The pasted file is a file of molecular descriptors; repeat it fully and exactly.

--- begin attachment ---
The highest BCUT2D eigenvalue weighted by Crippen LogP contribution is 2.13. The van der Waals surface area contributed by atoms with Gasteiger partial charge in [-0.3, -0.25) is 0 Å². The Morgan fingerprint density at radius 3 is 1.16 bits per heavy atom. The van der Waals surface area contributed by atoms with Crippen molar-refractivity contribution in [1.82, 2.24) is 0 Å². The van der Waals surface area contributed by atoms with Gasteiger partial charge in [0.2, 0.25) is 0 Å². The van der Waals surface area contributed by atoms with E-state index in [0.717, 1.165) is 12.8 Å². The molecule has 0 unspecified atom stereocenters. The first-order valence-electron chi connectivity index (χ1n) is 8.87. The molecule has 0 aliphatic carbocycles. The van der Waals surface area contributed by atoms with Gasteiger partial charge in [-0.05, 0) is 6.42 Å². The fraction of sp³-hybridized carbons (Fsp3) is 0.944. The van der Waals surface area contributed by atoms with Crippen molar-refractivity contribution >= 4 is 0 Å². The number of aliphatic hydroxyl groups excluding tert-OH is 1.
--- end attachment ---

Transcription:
The highest BCUT2D eigenvalue weighted by Crippen LogP contribution is 2.13. The van der Waals surface area contributed by atoms with Gasteiger partial charge in [-0.3, -0.25) is 0 Å². The Morgan fingerprint density at radius 3 is 1.16 bits per heavy atom. The van der Waals surface area contributed by atoms with Crippen molar-refractivity contribution in [1.82, 2.24) is 0 Å². The van der Waals surface area contributed by atoms with Gasteiger partial charge in [0.2, 0.25) is 0 Å². The van der Waals surface area contributed by atoms with E-state index in [0.717, 1.165) is 12.8 Å². The molecule has 0 unspecified atom stereocenters. The first-order valence-electron chi connectivity index (χ1n) is 8.87. The molecule has 0 aliphatic carbocycles. The van der Waals surface area contributed by atoms with Gasteiger partial charge in [-0.05, 0) is 6.42 Å². The fraction of sp³-hybridized carbons (Fsp3) is 0.944. The van der Waals surface area contributed by atoms with Crippen molar-refractivity contribution >= 4 is 0 Å². The number of aliphatic hydroxyl groups excluding tert-OH is 1.